If you’re looking to buy discount electronics you may or may not already be familiar with Bic Camera, Yodobashi Camera and Yamada Denki, three of the biggest electronics chain in Japan. Unless you shun technology altogether, you are quite likely going to buy something from one of these retailers at some point while you’re in Japan.
In many shops in Japan, the listed price is usually what stands. Haggling over the price isn’t usually the “done” thing and you’ll be met with heartfelt apologies accompanied by rigorous bowing, with no change in cost. (Rules may vary in Osaka I hear where anything is fair game).
However, these shops try to be competitive on price and they would rather you buy from them than any of their rivals. So, if you notice that the price is cheaper at another electronics retailer then take a snapshot of it and show it to the store you want to purchase it at. Often, they will match the price. Of course, if you find it cheaper at another place, then why wouldn’t you just buy it from there? Well, the main reason may be that you already hold a point card with a certain store, and so it ultimately pays off to continue accumulating points there.
Another option you may also like to consider is to search for prices from online retailers. A prime example of one of these websites is called Kakaku.com.
Just enter the name of the product you are looking for on the site and you’ll find the cheapest price, often significantly lower than what the major retailers are selling it for. If you decide to buy from Kakaku, you will need to use a credit card for payment and wait for delivery of the product. However, if you show Kakaku’s price to a store employee then they will often match the price to get your business.
There is one caveat though. If they give you the product at the listed price then you may have to forgo any points. Yet, it is often worthwhile to overlook this, as the discount would far exceed the 10% of points you would get anyway.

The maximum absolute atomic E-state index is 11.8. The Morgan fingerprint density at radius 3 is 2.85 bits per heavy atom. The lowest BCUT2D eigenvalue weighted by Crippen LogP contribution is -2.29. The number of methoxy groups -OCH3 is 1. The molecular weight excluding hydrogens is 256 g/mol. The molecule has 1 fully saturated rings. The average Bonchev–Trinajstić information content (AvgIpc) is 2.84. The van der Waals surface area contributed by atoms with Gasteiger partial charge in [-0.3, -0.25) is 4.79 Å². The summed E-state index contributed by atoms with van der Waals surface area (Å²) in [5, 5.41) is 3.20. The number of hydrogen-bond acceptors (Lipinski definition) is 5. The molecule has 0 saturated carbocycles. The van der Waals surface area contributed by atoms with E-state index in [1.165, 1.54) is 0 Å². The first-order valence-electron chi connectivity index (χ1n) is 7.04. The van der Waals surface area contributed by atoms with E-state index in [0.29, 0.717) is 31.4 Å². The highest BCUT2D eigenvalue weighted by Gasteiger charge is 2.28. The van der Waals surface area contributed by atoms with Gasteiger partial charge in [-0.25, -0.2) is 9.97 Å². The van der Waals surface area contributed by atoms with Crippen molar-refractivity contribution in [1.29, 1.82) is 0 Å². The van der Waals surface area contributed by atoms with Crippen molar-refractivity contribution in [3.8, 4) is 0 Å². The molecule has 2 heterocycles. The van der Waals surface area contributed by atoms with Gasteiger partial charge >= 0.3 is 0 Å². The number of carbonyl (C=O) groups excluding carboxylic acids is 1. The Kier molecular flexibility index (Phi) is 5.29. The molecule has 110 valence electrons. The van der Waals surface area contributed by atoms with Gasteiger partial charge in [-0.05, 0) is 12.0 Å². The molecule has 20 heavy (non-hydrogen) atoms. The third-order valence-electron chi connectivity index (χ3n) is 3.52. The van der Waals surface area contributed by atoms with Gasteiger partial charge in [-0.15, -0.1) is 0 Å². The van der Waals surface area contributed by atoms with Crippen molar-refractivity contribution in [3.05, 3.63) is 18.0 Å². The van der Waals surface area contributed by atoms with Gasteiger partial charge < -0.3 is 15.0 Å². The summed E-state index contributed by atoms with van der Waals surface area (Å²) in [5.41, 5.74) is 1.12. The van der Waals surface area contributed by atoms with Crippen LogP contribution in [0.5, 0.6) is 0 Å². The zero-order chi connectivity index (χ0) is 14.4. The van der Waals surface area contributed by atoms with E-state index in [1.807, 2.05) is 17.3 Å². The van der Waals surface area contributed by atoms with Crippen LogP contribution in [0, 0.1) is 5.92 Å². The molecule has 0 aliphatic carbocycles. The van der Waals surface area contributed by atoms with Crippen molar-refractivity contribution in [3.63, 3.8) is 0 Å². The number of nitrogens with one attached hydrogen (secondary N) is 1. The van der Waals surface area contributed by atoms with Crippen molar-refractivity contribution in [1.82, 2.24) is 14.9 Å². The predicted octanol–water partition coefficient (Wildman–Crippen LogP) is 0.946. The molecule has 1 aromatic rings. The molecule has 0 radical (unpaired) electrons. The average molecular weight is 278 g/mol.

Another thing to note is that some store assistants may still refuse to give you a discount. This is generally due to the lazy attitude of sales staff, mainly because they have to go through a time-consuming process of amending the final price. Don’t let this discourage you though, either you can find another salesperson or go to a different store.
Finally, if you are purchasing a big ticket item then you should try to request the staff to throw in some freebies (like memory cards, carrying cases, extra batteries etc.). They often have a bunch of free stuff that they are authorized to give out to entice sales. If you never ask then you will never know.
Look out for the store’s magazine in the electronics shop (especially for tv, audio, or cameras). They usually cost 1,000yen or so, but inside there should be a bunch of coupons at the back that provides further discounts. This can amount to a significant percentage or a flat monetary discount off the list price (depending on the price of the product this can be anywhere upwards of 2,000yen). This obviously pays itself off, including your initial outlay of 1,000yen. If you’re lucky you may even be able to take the magazine for free (depending on the generosity of the sales staff or your foreign charm) and therefore save on the entire cost of the brochure.